October was a relatively mild month in the UK but with a notably cold interlude – associated with the persistence of northerly and easterly airflows after the first week. The associated limited precipitation during mid-month is reflected in the October rainfall totals – most regions reported modestly below the 1971-2000 average.
This analysis is contained within the latest monthly Hydrological Summary (for October 2010) produced by the National Hydrological Monitoring Programme, operated by the Centre for Ecology & Hydrology in conjunction with the British Geological Survey.
Nonetheless, with the benefit of declining evaporation rates, overall reservoir storage increased through October. For England and Wales as whole, storage is now around 5% above the early November average. There are however substantial regional contrasts: reservoir stocks are healthy throughout much of Wales, Scotland and north-west England but substantially below average in parts of south-west Britain. Many rivers were in spate early in the month and flood alerts were common but October runoff totals were generally well within the normal range; moderate medium term runoff deficiencies can still be recognised in some western and southern catchments.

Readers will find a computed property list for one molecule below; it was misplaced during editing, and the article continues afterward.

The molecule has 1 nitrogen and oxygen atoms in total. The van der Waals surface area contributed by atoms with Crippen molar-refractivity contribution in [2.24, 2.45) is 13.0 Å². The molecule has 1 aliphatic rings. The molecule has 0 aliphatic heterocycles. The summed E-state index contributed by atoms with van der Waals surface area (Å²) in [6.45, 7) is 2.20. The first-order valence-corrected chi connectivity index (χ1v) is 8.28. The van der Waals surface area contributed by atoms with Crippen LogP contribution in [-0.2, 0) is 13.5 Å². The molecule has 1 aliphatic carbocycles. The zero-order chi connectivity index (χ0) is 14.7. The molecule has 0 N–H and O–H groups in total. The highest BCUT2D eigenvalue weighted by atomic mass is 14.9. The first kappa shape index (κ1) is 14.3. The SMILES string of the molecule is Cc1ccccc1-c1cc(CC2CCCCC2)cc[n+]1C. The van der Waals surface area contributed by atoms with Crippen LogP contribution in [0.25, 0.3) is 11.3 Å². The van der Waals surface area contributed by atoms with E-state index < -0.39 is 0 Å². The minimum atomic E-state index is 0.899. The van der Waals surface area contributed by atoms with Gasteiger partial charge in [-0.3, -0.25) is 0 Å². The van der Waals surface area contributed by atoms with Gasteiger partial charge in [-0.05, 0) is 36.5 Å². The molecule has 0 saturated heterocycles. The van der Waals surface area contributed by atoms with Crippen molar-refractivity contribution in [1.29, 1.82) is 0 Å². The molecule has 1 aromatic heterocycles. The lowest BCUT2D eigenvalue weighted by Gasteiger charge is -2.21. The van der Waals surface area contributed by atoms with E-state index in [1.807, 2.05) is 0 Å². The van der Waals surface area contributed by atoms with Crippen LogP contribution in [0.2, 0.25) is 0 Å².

The Summary states, “The residual impact of the 2010 rainfall deficiency is most evident in the below-average groundwater levels for October (in the southern Chalk particularly) but overall groundwater resources remain typical of the autumn. As is often the case, November rainfall totals will be particularly influential in determining the water resources outlook for 2011.”
The Centre for Ecology & Hydrology jointly operates the National Hydrological Monitoring Programme (NHMP) in conjunction with the British Geological Survey. NHMP scientists produce the UK Monthly Hydrological Summary which assesses rainfall, river flows, groundwater and reservoir levels. They also operate the National River Flow archive. The NHMP has a remit to analyse major flood and drought events in the UK and analyse long term trends in UK hydrological data. The Programme was set up in 1988 and relies on the active co-operation of measuring authorities throughout the UK.
Related CEH links
Read the full October 2010 Hydrological Summary for the UK [PDF, 2.21mb]
Details of the National Hydrological Monitoring Programme
CEH’s Water Science Programme
Media enquiries related to the Hydrological Summaries should be directed to the CEH Press Office. Our scientists can provide explanation and analysis of historic hydrological patterns, possible future scenarios under climate change and scientific understanding of the current situation. We are not able to comment on immediate operational issues.
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